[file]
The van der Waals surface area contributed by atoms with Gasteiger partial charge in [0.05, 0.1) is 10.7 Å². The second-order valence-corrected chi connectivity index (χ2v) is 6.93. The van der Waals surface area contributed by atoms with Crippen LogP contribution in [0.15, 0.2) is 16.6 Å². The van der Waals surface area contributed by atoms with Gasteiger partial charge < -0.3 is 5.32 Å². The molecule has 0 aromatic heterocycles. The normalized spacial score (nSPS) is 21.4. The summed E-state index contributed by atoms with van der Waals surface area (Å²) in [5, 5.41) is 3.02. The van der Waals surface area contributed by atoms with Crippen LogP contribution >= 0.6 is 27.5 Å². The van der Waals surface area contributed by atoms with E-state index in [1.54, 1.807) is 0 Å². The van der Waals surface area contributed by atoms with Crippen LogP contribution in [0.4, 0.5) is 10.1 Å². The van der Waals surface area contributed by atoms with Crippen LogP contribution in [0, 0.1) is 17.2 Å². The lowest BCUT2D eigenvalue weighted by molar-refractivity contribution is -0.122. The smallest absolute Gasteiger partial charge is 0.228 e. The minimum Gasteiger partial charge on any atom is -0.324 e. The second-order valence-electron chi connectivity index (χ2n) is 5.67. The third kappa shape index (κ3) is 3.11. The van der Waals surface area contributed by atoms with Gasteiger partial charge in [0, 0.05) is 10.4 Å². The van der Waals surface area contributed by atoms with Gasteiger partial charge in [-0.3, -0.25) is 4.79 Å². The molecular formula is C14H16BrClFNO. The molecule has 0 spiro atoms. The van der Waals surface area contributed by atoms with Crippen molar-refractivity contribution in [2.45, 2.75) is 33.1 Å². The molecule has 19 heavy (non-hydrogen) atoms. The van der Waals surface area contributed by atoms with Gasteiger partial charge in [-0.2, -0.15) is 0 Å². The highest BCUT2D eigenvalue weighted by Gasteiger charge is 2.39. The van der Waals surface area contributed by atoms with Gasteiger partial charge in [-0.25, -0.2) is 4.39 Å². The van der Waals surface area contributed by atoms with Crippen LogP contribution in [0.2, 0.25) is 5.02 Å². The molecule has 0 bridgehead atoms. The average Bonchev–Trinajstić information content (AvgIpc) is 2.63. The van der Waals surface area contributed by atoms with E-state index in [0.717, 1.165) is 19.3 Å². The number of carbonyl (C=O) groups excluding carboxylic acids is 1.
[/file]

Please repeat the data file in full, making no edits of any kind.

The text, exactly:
The van der Waals surface area contributed by atoms with Gasteiger partial charge in [0.05, 0.1) is 10.7 Å². The second-order valence-corrected chi connectivity index (χ2v) is 6.93. The van der Waals surface area contributed by atoms with Crippen LogP contribution in [0.15, 0.2) is 16.6 Å². The van der Waals surface area contributed by atoms with Gasteiger partial charge < -0.3 is 5.32 Å². The molecule has 0 aromatic heterocycles. The normalized spacial score (nSPS) is 21.4. The summed E-state index contributed by atoms with van der Waals surface area (Å²) in [5, 5.41) is 3.02. The van der Waals surface area contributed by atoms with Crippen LogP contribution >= 0.6 is 27.5 Å². The van der Waals surface area contributed by atoms with E-state index in [1.54, 1.807) is 0 Å². The van der Waals surface area contributed by atoms with Crippen LogP contribution in [0.4, 0.5) is 10.1 Å². The van der Waals surface area contributed by atoms with Crippen LogP contribution in [0, 0.1) is 17.2 Å². The lowest BCUT2D eigenvalue weighted by molar-refractivity contribution is -0.122. The smallest absolute Gasteiger partial charge is 0.228 e. The minimum Gasteiger partial charge on any atom is -0.324 e. The second-order valence-electron chi connectivity index (χ2n) is 5.67. The third kappa shape index (κ3) is 3.11. The van der Waals surface area contributed by atoms with Gasteiger partial charge in [0, 0.05) is 10.4 Å². The van der Waals surface area contributed by atoms with Gasteiger partial charge in [-0.3, -0.25) is 4.79 Å². The molecular formula is C14H16BrClFNO. The molecule has 0 spiro atoms. The van der Waals surface area contributed by atoms with Crippen molar-refractivity contribution in [2.45, 2.75) is 33.1 Å². The molecule has 19 heavy (non-hydrogen) atoms. The van der Waals surface area contributed by atoms with Gasteiger partial charge in [-0.2, -0.15) is 0 Å². The highest BCUT2D eigenvalue weighted by Gasteiger charge is 2.39. The van der Waals surface area contributed by atoms with Gasteiger partial charge in [-0.25, -0.2) is 4.39 Å². The van der Waals surface area contributed by atoms with Crippen LogP contribution in [0.2, 0.25) is 5.02 Å². The molecule has 0 bridgehead atoms. The average Bonchev–Trinajstić information content (AvgIpc) is 2.63. The van der Waals surface area contributed by atoms with E-state index in [0.717, 1.165) is 19.3 Å². The number of carbonyl (C=O) groups excluding carboxylic acids is 1.